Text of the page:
Where Have All The Hard Men Gone?

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Stare down in the tunnel, crunching the tackle midway through the first half, square up to the ref in the second, red card. The life of a football hard man was a simple one, but it’s a life no more. Football’s true hard men are a dying…no, an extinct breed and it’s a crying shame.
Now before you start throwing around names like Kompany, Vidic, Skrtel or even Viera, let’s just stop right there. While these players will back down for no one, they don’t have that ability to instill fear in the opposing team. Players on their way to play at the City might wonder how they’d get past Kompany, but players preparing to face a Roy Keane-led United would wonder how the Irishman might hurt them today.

In fact, Keane was probably the last of the hard men in the Premier League. You know, that hard as nails type of player that probably scared his own teammates as much as he did the other team. Now, this might sound like we’re all melancholy for a career-ending tackle, but it’s not like that at all, we’re not that kind of website.

But the truth is that when Keane left for the Celtic, it was the end of a hard man era that included some quite delightful chaps. And yes, we’ll admit it, we do miss the unpredictability of having a player that’s a bit of a madman running around quite literally snapping at everyone in his vicinity.

We’re talking about players like Neil Ruddock, who famously broke both of Andy Coles ankles in a reserve match, and Duncan Ferguson, who went to prison for his rough play on the pitch.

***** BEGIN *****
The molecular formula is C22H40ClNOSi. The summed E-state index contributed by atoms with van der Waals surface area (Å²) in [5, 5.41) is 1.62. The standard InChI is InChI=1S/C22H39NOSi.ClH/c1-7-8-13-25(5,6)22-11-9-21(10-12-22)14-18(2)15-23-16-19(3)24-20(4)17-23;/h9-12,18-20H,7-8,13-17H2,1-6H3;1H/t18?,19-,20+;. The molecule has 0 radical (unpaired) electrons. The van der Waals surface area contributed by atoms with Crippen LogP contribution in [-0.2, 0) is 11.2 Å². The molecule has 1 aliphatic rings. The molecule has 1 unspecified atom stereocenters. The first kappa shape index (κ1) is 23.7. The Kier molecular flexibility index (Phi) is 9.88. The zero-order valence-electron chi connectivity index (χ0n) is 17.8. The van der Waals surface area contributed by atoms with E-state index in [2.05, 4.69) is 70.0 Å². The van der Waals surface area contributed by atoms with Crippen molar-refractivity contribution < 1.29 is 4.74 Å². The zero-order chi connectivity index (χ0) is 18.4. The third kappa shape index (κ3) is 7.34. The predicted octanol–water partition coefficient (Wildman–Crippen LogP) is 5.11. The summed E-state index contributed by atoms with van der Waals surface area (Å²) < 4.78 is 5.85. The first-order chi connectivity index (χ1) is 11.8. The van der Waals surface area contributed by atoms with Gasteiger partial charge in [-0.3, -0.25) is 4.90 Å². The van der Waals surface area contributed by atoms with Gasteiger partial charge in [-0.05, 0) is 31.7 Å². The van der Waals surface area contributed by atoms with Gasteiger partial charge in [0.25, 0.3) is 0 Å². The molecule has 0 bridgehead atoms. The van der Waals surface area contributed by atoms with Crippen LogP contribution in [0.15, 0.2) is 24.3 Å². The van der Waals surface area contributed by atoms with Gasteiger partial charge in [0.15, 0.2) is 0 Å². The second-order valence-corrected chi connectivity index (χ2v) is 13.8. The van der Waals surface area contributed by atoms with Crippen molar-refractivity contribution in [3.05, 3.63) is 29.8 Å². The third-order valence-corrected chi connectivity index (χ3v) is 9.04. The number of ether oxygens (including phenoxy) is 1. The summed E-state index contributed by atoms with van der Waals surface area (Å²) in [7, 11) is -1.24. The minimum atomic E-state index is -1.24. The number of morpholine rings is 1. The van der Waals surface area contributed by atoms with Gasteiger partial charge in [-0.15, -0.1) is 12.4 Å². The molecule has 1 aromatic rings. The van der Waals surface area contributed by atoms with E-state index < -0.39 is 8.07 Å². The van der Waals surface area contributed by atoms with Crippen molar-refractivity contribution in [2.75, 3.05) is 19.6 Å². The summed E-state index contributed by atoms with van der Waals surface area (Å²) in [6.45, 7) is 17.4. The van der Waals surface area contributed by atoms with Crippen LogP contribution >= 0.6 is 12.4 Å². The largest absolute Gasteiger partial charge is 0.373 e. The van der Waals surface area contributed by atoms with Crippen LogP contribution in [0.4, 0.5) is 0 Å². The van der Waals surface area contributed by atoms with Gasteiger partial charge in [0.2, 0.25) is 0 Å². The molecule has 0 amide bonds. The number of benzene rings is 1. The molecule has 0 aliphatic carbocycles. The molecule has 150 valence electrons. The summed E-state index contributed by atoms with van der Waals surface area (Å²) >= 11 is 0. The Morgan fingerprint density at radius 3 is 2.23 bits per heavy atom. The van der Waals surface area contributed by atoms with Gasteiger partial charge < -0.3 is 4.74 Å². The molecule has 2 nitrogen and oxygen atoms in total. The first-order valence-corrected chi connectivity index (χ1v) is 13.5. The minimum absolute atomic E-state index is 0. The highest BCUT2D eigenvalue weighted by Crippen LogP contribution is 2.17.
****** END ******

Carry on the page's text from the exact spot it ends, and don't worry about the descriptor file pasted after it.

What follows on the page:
Then there was Vinnie Jones who was, of course, the epitome of a footballing hard man. Not the world’s greatest footballer, but a man who loved his tackles (although evidently not Gazza’s). Jones was intimidating as can be and if someone revealed that he only remained in a job by being too scary to sack or sell, we’d totally believe it. He had that psycho look about him alright.

And speaking of psychos, we have to mention Stuart Pearce. But to tar Pearce with the same brush as Jones would be an insult to the gods of football. As far as talent was concerned, Pearce was on another planet as arguably the best fullback of his generation.

Pearce was the kind of player that never looked for trouble, but at the same time, he was hard as nails. I suppose this makes his nickname of ‘Psycho’ all the more fitting; albeit strangely unnerving. And for one that was so obviously a raging ball of fury, you have to wonder how he managed to control his temper. We really want to think that it was something like Kevin Hart and Usain Bolt keeping their cool in a massive bath of ice, but somehow I don’t think that was Psycho’s style. Gary Lineker once said that in all his time playing both against and with Pearce, he never once saw him smile. And we believe him.

But what is it with football these days that we have no more Julian Dicks or ‘Razor’ Ruddock characters? Could it be that football in England has finally progressed to a level where talent, as in actual footballing talent, takes precedence over a ‘do or die’ attitude? We’d like to think it has and that we now see the beautiful game in its true form. That is to say, played with finesse and class and a bit of flair thrown in for good measure instead of lumping it up at the pitch while the defenders take out the nearest man to the ball.

It’s now clear to us that the unusual beast that is the talented, hard man is increasingly difficult to come by. Perhaps even only reaching the pinnacle of the game once in a generation. With Keane and Pearce retired now, although we love the sublime skills of De Bruyne and Coutinho, we’re aching for an unpredictable ball of fury to make those 0-0 draws worth watching on ‘Match of the Day’ again. We live in hope.


Read 431 times Last modified on Tuesday, 21 November 2017 18:03
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